These threats can be especially dangerous if left ignored because of the simplicity of the equipment used in this stage. Suppose you are a threat actor and you want to damage an automaker. In that case, it is much more difficult to conduct a cyberattack on the cloud or the employees of an automaker. Still, the factory line is easier to attack because it uses equipment that is easier to breach and actions are less detected. This is a very common area for threat actors to target.

What key strategies are you recommending for protecting connected and electric vehicles against cyber threats?

Automotive companies must take a proactive approach to addressing cybersecurity threats instead of being reactive. This allows security teams to avoid threats instead of responding later once the damage has already been done. A few proactive strategies I’d recommend for companies are the following.

  • Conduct a risk assessment to understand and prioritize current and future risks.
  • Develop company-wide security policies and procedures so all employees know their roles in maintaining security.
  • Hold regular security training and awareness programs to educate employees.
  • Implement strong network security measures, including firewalls, detection systems, and encryption, to monitor your network traffic for any anomalies regularly.
  • Regularly backup critical data and store it in secure locations.
  • Develop a comprehensive incident response plan outlining steps to be taken during a cyberattack.
  • Conduct periodic security audits to evaluate the effectiveness of security measures and identify improvement areas.

Cybersecurity is an ongoing process that requires constant vigilance and adaptation – current strategies will likely become outdated and need to be reworked as new threats emerge.

What role do regulatory bodies play in shaping cybersecurity standards for electric and connected vehicles?

Regulatory bodies play a role in shaping cybersecurity standards, but they do not help you secure your products directly – that is up to each individual player in the automotive supply chain. The goal of regulatory bodies is to provide automakers with best practices on steps to take in the event of a cyber hack, what players to communicate with, and how deep to reach depending on the severity of the threat.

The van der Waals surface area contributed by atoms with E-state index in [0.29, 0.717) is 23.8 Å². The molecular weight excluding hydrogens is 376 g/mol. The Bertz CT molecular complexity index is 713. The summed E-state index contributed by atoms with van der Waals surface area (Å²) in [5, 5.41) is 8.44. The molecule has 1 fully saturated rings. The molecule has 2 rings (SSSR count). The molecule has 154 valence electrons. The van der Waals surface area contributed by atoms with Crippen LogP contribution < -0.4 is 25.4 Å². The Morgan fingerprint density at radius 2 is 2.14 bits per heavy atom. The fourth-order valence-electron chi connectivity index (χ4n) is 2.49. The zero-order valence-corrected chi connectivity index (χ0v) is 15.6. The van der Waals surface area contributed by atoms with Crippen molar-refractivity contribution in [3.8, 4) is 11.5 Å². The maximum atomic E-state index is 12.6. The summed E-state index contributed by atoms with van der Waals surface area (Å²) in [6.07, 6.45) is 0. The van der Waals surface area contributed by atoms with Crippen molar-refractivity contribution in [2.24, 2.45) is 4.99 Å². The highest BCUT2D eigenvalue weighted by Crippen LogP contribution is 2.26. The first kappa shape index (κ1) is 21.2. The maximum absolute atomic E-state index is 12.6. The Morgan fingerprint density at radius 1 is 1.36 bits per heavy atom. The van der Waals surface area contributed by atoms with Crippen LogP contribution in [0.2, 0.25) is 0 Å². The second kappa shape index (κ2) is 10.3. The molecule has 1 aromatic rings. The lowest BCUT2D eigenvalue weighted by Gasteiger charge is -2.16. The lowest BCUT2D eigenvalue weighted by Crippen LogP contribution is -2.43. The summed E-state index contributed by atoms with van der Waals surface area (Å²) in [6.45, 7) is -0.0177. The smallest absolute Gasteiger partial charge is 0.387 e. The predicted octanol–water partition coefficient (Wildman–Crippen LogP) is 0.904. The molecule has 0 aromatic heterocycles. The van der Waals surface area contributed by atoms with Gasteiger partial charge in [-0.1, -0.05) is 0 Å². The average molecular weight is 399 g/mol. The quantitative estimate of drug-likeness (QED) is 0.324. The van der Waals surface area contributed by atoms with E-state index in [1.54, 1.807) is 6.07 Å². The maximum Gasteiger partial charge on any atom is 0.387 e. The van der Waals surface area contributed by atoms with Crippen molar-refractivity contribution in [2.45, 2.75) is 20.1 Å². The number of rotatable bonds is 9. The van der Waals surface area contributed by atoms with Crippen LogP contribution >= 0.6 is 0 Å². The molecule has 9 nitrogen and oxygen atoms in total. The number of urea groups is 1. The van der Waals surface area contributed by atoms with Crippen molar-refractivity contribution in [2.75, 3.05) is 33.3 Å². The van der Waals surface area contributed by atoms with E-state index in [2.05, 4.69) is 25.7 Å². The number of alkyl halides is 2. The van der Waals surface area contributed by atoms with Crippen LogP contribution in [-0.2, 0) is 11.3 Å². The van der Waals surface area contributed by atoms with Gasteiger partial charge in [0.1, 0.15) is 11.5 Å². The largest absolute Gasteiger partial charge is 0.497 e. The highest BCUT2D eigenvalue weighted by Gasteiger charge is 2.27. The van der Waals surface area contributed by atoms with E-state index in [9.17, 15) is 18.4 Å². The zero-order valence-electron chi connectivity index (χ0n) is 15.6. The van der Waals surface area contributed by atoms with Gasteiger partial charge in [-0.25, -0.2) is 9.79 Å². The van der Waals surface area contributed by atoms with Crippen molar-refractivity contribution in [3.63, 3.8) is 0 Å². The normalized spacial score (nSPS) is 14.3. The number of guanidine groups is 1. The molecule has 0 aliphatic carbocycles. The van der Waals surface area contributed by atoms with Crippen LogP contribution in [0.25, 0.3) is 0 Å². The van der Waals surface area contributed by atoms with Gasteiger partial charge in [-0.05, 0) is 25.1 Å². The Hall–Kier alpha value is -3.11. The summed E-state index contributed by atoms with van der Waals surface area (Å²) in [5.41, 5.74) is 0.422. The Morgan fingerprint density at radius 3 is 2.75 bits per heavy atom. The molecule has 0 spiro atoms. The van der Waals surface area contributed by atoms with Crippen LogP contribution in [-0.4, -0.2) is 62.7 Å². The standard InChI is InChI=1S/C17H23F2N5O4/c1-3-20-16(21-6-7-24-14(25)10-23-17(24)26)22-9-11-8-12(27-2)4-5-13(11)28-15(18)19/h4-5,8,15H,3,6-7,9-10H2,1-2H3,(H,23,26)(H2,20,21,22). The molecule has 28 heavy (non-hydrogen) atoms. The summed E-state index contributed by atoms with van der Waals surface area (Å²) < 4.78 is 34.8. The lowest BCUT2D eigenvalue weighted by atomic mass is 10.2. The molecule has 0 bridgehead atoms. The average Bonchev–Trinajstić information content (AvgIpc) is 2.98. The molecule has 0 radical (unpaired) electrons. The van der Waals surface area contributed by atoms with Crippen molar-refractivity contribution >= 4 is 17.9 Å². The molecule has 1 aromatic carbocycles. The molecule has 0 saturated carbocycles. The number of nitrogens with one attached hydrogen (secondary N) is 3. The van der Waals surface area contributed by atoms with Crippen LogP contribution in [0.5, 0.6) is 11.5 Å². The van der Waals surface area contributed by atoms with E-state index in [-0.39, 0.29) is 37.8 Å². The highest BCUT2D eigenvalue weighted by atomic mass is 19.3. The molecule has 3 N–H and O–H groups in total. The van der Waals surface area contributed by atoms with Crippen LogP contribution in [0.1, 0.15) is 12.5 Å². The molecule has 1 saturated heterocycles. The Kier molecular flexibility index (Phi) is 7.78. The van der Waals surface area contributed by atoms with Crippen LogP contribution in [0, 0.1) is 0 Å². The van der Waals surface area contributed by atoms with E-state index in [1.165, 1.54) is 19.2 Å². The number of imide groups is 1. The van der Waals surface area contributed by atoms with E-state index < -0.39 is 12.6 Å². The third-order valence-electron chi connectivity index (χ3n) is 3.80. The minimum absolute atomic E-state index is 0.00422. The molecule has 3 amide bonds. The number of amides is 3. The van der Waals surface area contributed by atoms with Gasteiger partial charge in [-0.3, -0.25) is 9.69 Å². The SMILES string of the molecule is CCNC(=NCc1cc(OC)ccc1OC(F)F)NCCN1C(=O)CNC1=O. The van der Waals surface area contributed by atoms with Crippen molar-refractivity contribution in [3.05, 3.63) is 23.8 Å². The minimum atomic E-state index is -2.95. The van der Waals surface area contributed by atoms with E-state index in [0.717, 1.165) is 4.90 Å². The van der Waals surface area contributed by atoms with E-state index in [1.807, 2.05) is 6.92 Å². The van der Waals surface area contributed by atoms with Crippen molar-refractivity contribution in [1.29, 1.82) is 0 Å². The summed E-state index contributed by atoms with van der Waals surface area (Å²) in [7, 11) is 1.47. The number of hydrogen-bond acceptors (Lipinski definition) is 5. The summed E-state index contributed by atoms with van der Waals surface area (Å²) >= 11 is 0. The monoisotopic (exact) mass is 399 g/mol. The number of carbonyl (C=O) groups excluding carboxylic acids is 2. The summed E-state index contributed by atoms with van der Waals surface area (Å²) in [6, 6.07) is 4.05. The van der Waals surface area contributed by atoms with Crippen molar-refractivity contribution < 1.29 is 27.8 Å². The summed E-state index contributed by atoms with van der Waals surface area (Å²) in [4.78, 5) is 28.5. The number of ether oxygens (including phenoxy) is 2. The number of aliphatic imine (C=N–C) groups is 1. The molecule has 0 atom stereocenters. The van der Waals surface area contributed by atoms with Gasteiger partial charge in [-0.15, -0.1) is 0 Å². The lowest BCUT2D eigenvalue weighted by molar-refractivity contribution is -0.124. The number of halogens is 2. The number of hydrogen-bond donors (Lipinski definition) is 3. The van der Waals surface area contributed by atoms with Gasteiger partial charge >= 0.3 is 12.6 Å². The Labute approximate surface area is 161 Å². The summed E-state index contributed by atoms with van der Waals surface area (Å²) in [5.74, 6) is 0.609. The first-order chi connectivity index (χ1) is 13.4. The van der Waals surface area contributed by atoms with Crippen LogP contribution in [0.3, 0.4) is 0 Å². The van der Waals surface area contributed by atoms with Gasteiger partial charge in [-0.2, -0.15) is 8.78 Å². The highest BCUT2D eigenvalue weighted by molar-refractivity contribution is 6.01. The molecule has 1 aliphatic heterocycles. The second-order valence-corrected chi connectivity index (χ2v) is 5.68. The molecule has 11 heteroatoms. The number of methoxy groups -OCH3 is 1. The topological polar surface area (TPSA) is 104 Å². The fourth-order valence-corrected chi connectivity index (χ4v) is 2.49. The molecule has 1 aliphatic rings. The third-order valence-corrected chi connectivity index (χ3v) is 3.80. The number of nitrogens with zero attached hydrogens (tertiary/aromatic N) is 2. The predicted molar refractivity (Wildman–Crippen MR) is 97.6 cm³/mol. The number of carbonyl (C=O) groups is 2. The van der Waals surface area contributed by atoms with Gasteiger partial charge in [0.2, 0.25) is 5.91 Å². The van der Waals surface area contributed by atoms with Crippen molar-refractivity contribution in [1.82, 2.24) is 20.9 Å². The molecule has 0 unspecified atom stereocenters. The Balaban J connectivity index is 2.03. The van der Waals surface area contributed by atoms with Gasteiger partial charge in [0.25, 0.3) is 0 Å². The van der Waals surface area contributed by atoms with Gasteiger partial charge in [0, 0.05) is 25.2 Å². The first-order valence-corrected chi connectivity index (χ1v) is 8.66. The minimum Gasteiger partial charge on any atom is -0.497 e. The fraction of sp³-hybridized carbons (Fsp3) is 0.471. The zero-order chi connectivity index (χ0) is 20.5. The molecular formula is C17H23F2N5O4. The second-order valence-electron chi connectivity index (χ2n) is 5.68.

Once an automaker is compliant with certain regulatory rules, they will then ask the regulatory bodies to come to conduct an onsite visit, where they conduct an audit for months at a time, trying to hack each layer they can and look for any areas of weakness, to identify what needs to be patched up. This process needs to be repeated until the automaker is fully compliant.

What are the best practices that consumers should be aware of to ensure the cybersecurity of their electric or connected vehicles?

Consumers need to make sure the data collected in the vehicle stays private. For example, if you have an electric vehicle (EV) and you need to charge it, you might visit a public charging station. Not many people know this, but your vehicle data can be easy to hack at public charging stations because you are not only transferring electricity but also data.

To prevent this from happening, vehicle owners need to ask the right questions. Owning an EV is no different than when a homeowner goes to buy a large kitchen appliance, for example. The right questions need to be asked, including – who made it, whether the company has a cybersecurity procedure in place, whether it is currently compliant with regulatory body requirements, etc. Making sure that all software is regularly up to date is also essential. EV users must download official software from trusted brands using a secure network.

Along with automakers, consumers are partially responsible for their own security, which needs to be stressed to the general public more. Without this knowledge, consumers are left highly vulnerable to hacks from cybercriminals.